Plans for new tenancy agreement in Scotland could deter investors

15 May 2015

Policy area: Residential Investment/Management

The Scottish Property Federation (SPF) has warned that government intervention in the private rented sector could damage investment in Scotland’s build to rent sector

The Scottish government is consulting on a new tenancy for the private rented sector (PRS). The consultation proposes the removal of the no fault ground for repossession, which will mean that landlords can no longer reclaim their property at the end of a tenancy, and the introduction of rent controls.

In response to the consultation, the SPF explains how the key challenge for the residential sector is choice and supply, and that the proposals risk deterring institutional investors and possibly even large scale landlord-developers, which will exacerbate the shortage of housing.

It warns that the proposals will most likely lead to a reduction of PRS stock and that it risks Scotland being perceived as a less competitive and attractive place for investment.

The SPF also highlighted how the recent Better Renting for Britain Campaign, signed by 41 company chief executives, recently outlined how there is £30bn investment poised to enter the sector, if the government provides favourable conditions.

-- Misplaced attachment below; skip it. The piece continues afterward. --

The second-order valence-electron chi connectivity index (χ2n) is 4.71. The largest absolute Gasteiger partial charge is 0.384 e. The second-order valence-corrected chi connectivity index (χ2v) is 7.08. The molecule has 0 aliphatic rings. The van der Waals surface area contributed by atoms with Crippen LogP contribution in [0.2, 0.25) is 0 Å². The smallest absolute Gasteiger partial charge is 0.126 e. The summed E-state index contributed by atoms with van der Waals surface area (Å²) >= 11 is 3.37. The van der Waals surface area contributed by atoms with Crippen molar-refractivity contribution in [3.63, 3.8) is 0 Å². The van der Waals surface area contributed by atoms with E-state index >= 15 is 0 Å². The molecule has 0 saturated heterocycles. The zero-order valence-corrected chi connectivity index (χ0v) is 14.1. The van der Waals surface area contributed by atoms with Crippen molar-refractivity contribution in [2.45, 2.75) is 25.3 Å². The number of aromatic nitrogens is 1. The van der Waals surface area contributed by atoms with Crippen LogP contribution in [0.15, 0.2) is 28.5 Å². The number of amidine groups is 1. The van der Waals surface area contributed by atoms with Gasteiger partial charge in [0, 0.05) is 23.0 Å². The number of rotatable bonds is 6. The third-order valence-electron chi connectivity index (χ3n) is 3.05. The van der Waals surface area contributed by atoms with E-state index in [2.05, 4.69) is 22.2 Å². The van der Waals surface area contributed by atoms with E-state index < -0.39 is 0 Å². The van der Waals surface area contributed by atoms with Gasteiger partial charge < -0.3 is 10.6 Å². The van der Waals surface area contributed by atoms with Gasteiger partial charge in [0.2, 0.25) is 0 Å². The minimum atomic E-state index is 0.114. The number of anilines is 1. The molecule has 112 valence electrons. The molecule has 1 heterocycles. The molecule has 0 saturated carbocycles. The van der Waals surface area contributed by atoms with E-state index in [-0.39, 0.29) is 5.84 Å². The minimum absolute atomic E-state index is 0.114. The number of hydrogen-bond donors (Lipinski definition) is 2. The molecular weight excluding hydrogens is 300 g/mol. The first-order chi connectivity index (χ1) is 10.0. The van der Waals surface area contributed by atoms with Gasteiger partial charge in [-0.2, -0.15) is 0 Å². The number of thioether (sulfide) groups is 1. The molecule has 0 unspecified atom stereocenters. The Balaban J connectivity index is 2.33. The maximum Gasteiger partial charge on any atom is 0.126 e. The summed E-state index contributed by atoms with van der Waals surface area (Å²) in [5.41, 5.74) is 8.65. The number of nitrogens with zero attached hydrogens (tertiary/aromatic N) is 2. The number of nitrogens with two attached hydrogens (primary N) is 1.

David Melhuish, director of the Scottish Property Federation, commented: “A large-scale, professionally managed private rented sector will play an important part in helping to ease the current housing shortage. Scotland’s build to rent sector is in its early days, and we need to do everything we can to encourage institutional investment and large scale build-to-rent housing development, not scare it away. While we are supportive of a new, streamlined tenancy regime, it is crucial that it is not done at the expense of investor confidence.

Hazel Sharp, Director of Allsop Residential Investment Management (ARIM) and Chair of the SPF Residential Investment and Management Committee, said: “There are more opportunities in England than there is capital to invest, by a considerable margin.  Our investor clients tell us that they would struggle to make a compelling case to invest in Scotland whilst the government still believes that rent control is the answer to a problem which is a lack of supply. 

"Unless Scotland is positively differentiated prospective investors will withdraw any interest in Scotland, and we will be left with fewer homes for rent, lower standards, less choice and consequently higher rents.  This would be disastrous for the private rented sector and its tenants, exacerbate the crisis in housing supply, and damage the wider Scottish economy."

ENDS